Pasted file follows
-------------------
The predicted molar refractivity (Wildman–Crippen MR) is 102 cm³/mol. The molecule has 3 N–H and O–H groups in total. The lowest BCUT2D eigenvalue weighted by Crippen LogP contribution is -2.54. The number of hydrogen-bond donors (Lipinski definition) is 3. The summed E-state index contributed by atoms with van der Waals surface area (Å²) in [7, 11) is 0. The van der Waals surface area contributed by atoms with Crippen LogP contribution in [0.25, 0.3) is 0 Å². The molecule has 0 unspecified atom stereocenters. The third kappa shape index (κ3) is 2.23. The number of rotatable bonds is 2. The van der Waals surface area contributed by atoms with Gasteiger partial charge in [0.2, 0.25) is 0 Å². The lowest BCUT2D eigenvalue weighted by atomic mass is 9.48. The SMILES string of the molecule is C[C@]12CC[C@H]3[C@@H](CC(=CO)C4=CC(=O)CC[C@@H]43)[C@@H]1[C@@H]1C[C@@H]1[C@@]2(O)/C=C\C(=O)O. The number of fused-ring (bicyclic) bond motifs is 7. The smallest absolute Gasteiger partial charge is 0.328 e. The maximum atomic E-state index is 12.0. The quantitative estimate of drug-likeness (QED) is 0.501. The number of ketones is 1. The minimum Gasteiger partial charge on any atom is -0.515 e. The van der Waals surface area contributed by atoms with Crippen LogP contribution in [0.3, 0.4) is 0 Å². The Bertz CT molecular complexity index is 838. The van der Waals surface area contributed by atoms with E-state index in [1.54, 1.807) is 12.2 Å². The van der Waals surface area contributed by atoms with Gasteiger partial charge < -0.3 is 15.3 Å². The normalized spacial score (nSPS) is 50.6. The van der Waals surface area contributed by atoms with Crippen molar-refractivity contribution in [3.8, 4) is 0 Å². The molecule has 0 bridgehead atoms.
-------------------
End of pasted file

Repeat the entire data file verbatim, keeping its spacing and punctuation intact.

The predicted molar refractivity (Wildman–Crippen MR) is 102 cm³/mol. The molecule has 3 N–H and O–H groups in total. The lowest BCUT2D eigenvalue weighted by Crippen LogP contribution is -2.54. The number of hydrogen-bond donors (Lipinski definition) is 3. The summed E-state index contributed by atoms with van der Waals surface area (Å²) in [7, 11) is 0. The van der Waals surface area contributed by atoms with Crippen LogP contribution in [0.25, 0.3) is 0 Å². The molecule has 0 unspecified atom stereocenters. The third kappa shape index (κ3) is 2.23. The number of rotatable bonds is 2. The van der Waals surface area contributed by atoms with Gasteiger partial charge in [0.2, 0.25) is 0 Å². The lowest BCUT2D eigenvalue weighted by atomic mass is 9.48. The SMILES string of the molecule is C[C@]12CC[C@H]3[C@@H](CC(=CO)C4=CC(=O)CC[C@@H]43)[C@@H]1[C@@H]1C[C@@H]1[C@@]2(O)/C=C\C(=O)O. The number of fused-ring (bicyclic) bond motifs is 7. The smallest absolute Gasteiger partial charge is 0.328 e. The maximum atomic E-state index is 12.0. The quantitative estimate of drug-likeness (QED) is 0.501. The number of ketones is 1. The minimum Gasteiger partial charge on any atom is -0.515 e. The van der Waals surface area contributed by atoms with Crippen LogP contribution in [0.3, 0.4) is 0 Å². The Bertz CT molecular complexity index is 838. The van der Waals surface area contributed by atoms with E-state index in [1.54, 1.807) is 12.2 Å². The van der Waals surface area contributed by atoms with Gasteiger partial charge < -0.3 is 15.3 Å². The normalized spacial score (nSPS) is 50.6. The van der Waals surface area contributed by atoms with Crippen molar-refractivity contribution in [3.8, 4) is 0 Å². The molecule has 0 bridgehead atoms.